Library Events: Presentations by Ann Hood (author) and Dr. James L. Yarnall (Associate Professor and author)

Two exciting speakers are coming to the McKillop Library to talk about their latest books:

A Writer’s Life: a talk by Ann Hood
Thursday, March 3, 2011
4:00 – 5:00 PM
McKillop Library, Salve Regina University

A reception and book signing will follow the presentation.
Ann Hood, prize-winning, best-selling author and faculty member in the creative writing program at the New School in NYC, was born in West Warwick and is currently living in Providence, RI. She is the author of 13 books including the bestsellers Somewhere off the Coast of Maine, The Knitting Circle, and The Red Thread. Comfort: A Journey through Grief was a New York Times Notable Book and was selected by Entertainment Weekly as one of the ten best non-fiction books of 2008. She has won two Pushcart Prizes, a Best American Spiritual Writing Award and The Paul Bowles Prize for Short Fiction. Her essays and stories have appeared in The New York Times, The Paris Review, Ploughshares, and many other publications. Her most recent book, The Red Thread, was published in 2010 by W.W. Norton.
This program is sponsored by the Department of English, Academic Affairs, McKillop Library, the Writing Center and the Mercy Center for Spiritual Life.
Read more about Ann Hood on her website:

John La Farge and the Travelogue:
an illustrated talk by Dr. James L. Yarnall
Tuesday, March 8, 2011
4:00 PM – 5:00 PM
Munroe Special Collections Room
McKillop Library, Salve Regina University

A reception will follow the presentation.

Dr. James L. Yarnall, a leading authority on John La Farge and Associate Professor in Salve’s Department of Art, will give a presentation on La Farge’s illustrated travel writings on Tuesday, March 8, from 4:00-5:00 PM in the Munroe room of McKillop Library. A reception will follow the presentation.

John La Farge, better known for his stained-glass masterpieces, was also a painter, muralist, decorative artist, and writer. During the summer of 1886, at the age of fifty-one, La Farge accepted an invitation from an old friend—the famous historian Henry Adams—to tour Japan for several months. A second trip with Adams was a fifteen-month tour of the South Seas, including Hawaii, Samoa, Tahiti, Fiji, Indonesia, and Ceylon. These trips set in motion ambitious illustrated travelogues that in various forms occupied the artist for the next decade.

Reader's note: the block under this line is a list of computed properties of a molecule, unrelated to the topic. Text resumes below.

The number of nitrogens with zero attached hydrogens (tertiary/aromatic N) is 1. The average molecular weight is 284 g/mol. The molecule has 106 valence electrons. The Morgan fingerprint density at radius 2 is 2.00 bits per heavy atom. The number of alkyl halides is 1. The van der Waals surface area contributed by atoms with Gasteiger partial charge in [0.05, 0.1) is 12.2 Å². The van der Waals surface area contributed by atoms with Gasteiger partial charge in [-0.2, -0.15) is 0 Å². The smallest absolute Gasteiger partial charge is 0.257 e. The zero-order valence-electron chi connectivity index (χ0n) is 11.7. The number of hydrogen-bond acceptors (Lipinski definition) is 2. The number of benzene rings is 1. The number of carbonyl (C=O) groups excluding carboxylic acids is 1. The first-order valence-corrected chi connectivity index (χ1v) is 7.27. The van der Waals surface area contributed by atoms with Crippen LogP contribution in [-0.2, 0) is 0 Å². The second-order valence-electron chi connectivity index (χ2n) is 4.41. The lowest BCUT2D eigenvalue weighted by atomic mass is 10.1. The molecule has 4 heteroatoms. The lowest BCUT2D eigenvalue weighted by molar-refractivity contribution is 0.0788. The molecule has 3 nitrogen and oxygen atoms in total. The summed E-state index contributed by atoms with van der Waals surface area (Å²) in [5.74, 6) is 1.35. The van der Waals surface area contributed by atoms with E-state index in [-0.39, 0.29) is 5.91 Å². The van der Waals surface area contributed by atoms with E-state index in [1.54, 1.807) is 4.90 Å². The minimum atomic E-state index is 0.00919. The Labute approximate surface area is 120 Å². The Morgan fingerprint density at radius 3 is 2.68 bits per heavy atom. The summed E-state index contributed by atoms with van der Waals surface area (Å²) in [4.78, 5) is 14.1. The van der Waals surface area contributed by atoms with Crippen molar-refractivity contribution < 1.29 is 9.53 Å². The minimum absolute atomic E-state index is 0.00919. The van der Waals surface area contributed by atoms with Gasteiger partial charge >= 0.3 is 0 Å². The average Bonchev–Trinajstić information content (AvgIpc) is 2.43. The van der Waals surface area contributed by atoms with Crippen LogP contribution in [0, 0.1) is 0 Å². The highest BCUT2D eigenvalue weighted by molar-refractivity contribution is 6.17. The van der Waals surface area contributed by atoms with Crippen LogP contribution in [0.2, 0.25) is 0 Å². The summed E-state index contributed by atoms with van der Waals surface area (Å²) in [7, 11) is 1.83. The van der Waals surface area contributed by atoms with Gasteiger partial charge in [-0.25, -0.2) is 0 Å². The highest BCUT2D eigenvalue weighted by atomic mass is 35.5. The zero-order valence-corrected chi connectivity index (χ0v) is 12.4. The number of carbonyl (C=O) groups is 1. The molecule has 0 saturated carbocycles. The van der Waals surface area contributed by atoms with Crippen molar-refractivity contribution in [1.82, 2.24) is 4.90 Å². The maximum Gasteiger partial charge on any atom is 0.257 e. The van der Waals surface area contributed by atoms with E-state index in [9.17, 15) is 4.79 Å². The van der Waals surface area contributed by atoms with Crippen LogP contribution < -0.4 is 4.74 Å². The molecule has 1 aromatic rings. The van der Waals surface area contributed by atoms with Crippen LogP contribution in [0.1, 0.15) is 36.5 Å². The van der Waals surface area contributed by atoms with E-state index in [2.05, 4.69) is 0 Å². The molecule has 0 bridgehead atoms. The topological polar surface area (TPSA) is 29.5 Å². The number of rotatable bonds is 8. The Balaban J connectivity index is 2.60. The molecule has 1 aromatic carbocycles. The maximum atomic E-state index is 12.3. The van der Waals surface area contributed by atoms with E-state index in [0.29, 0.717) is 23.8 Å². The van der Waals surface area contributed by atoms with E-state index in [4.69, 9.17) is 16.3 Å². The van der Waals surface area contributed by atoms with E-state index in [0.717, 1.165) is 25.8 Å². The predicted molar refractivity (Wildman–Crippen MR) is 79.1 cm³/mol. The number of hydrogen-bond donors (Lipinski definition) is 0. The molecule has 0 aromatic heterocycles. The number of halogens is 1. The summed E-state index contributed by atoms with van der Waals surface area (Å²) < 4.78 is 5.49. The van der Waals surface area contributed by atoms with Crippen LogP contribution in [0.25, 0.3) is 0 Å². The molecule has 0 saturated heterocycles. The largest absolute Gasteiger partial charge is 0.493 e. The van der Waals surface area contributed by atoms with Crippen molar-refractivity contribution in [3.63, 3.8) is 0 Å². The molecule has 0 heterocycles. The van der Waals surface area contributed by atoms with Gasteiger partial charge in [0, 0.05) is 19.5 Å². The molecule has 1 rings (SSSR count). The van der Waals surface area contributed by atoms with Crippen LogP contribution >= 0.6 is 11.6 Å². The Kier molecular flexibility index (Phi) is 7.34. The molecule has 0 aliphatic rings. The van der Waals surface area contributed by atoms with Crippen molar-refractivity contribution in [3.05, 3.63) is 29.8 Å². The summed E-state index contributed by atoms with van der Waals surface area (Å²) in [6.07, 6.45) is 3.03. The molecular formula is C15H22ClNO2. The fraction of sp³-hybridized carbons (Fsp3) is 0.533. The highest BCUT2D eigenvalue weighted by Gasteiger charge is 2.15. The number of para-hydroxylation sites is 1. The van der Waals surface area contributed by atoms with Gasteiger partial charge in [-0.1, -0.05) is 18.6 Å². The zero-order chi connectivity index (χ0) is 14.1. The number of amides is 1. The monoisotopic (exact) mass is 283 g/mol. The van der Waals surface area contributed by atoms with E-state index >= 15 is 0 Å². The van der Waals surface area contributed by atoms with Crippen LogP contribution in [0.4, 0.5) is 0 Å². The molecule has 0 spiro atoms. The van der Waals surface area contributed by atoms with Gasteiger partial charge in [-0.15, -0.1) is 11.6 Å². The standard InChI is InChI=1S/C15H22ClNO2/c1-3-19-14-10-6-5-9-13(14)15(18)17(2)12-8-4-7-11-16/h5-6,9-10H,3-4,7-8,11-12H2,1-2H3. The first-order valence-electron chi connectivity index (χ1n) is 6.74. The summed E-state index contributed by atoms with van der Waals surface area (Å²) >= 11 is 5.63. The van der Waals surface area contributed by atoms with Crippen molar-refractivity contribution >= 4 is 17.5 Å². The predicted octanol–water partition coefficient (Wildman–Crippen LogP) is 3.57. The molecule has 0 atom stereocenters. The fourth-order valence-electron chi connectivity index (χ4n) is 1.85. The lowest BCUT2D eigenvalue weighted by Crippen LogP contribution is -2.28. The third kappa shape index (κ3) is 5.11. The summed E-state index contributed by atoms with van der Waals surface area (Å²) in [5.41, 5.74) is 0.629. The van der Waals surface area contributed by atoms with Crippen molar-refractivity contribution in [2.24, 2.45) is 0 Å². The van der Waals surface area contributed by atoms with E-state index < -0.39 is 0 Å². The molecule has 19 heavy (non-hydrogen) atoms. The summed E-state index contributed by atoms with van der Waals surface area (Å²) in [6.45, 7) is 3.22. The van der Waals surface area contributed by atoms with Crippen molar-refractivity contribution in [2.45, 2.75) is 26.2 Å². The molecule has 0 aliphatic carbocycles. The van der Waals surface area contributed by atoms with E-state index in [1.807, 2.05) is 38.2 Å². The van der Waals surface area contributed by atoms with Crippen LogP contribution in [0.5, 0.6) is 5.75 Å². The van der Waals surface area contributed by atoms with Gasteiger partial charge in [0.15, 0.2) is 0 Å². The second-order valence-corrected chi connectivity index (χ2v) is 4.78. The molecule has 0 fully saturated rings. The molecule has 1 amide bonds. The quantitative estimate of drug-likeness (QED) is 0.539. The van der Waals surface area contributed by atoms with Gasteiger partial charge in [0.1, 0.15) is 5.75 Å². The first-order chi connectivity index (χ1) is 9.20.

An offshoot of this travelogue activity was a large exhibition entitled Records of Travel, a one-man show held in Paris as part of the Salon of 1895. Afterwards La Farge circulated the exhibit to various American cities. As a result of this widespread exposure and publicity, sales of his travel pictures skyrocketed. Until his death, La Farge’s travelogue writings and exotic images of Japan and the South Seas remained an important part of his artistic identity.
For the past three decades James L. Yarnall has been a leading authority on John La Farge. At the University of Chicago, he wrote both an M.A. thesis and a Ph.D. dissertation on different aspects of La Farge’s work. Between 1982 and 2003, he worked closely with the La Farge family on the catalogue raisonné of La Farge’s work in all media. His publications on La Farge include dozens of articles and four monographs. Yarnall has just completed John La Farge, A Biographical and Critical Study, the first biography of the artist in a hundred years, which is scheduled for release in early 2012 by Ashgate Press.

Library Event: “Peter Brook: Re-Imagining Shakespeare” by Suzanne Delle (Nov. 9)

Suzanne Delle, assistant professor of theatre arts and artistic director of the Casino Theatre, will present “Peter Brook: Re-Imagining Shakespeare with student performances” on Tuesday, November 9, at 4-5:00 PM in McKillop Library. A reception will follow the presentation.

The subject of her presentation, Peter Brook, is world famous for his pioneering work as an innovative and unconventional theatrical director in a spectacular career that encompassed more than half of the 20th century. It is Peter Brook’s seminal 1970 production of A Midsummer Night’s Dream that looms over Salve’s December production. Brook extorted theater artists to understand that all that is needed to make compelling theater is just the actor and the audience. Everything else is extraneous. Brook understood that a modern audience needs a modern retelling to engage fully with all of our senses. In our modern world the movies do naturalism in ways that the theater cannot afford to anymore; therefore,  it is time to re-imagine theatricality and who better to do that with than Shakespeare?  As part of this program, students will perform some scenes from Salve’s upcoming production of Shakespeare’s A Midsummer Night’s Dream directed by Suzanne Delle.


In her faculty role, Delle is responsible for teaching courses, planning student productions, and maintaining the growth of theater and dance programs; in her work as artistic director of the Casino Theatre, she is responsible for serving as liason to the Newport theater community and for promoting community involvement with both the university and Casino Theatre Programs.

In conjunction with this event, a Casino Theatre and A Midsummer Night’s Dream exhibit will be on display in the library foyer.